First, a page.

Evidentiary Inequality

67 Pages Posted: 12 Feb 2021

See all articles by Sandra Sperino

Sandra Sperino

University of Missouri School of Law

Date Written: January 28, 2021

Abstract

Federal employment discrimination law is rife with evidentiary inequality. Courts allow employers to draw from a broad palette of evidence to defend against discrimination claims, while highly restricting the facts from which plaintiffs can prove their claims.

This Article is the first to comprehensively identify all of these evidentiary pressures and how they affect plaintiff’s claims. It draws from hundreds of cases to show how judges favor the employer’s evidence and disfavor the plaintiff’s evidence across multiple dimensions, such as time, witnesses, documents, relevance and reliability.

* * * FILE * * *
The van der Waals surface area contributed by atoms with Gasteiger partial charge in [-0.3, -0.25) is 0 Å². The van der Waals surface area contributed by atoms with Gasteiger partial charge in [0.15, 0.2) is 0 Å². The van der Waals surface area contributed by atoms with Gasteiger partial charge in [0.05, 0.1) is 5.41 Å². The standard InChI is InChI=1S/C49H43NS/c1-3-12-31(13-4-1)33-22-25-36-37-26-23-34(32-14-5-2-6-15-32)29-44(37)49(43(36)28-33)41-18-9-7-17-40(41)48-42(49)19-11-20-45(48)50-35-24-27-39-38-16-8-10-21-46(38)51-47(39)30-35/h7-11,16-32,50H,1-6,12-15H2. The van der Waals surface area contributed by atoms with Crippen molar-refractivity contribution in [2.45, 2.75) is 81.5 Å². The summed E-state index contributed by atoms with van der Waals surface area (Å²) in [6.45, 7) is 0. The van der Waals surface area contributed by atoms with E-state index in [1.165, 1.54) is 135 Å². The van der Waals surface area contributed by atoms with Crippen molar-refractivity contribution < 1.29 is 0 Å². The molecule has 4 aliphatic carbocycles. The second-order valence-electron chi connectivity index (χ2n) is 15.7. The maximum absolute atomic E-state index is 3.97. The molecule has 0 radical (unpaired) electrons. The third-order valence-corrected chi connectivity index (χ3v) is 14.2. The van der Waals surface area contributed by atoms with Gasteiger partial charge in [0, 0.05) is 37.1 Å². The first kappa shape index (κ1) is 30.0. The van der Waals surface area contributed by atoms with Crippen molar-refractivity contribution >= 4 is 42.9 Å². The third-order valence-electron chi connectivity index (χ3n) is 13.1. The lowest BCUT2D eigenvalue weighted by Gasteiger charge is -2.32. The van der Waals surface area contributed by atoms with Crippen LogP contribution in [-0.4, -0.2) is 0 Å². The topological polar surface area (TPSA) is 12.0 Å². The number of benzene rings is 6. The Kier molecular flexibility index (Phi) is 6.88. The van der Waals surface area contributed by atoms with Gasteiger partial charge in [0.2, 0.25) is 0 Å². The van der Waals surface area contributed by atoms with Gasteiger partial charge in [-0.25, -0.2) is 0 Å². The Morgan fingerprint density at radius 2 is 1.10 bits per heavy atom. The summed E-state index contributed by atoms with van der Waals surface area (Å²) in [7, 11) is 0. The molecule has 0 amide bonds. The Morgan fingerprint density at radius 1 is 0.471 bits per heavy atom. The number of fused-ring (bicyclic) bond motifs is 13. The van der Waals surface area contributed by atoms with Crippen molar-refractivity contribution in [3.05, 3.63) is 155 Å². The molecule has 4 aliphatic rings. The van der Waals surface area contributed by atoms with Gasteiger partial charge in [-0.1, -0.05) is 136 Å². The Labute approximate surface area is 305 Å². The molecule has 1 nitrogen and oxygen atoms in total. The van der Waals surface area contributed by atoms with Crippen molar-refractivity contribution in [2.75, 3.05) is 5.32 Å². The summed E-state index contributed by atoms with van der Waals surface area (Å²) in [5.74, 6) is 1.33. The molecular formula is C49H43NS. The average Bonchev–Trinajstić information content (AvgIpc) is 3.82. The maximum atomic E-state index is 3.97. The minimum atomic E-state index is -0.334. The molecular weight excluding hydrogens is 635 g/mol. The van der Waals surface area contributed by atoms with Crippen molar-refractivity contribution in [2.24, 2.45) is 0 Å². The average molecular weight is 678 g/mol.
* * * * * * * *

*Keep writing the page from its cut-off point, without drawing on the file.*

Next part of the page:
Judges have created a host of named doctrines that severely restrict the evidence courts will allow plaintiffs to use to prove their discrimination claims. At the same time, a host of unnamed, and thus invisible, doctrines and preferences further bias the evidentiary record in favor of the employer. The cumulative weight of the named and invisible doctrines make it difficult for plaintiffs to prove discrimination.

This evidentiary inequality is court created and is not required by or contained within the federal discrimination statutes. The Article argues that judges must create clear rules that guard against this evidentiary inequality.

Keywords: discrimination, employment law, evidence, civil procedure

Suggested Citation

Sperino, Sandra, Evidentiary Inequality (January 28, 2021). Available at SSRN: https://ssrn.com/abstract=3775160 or http://dx.doi.org/10.2139/ssrn.3775160

Sandra Sperino (Contact Author)

University of Missouri School of Law ( email )

Columbia, MO MO 65211

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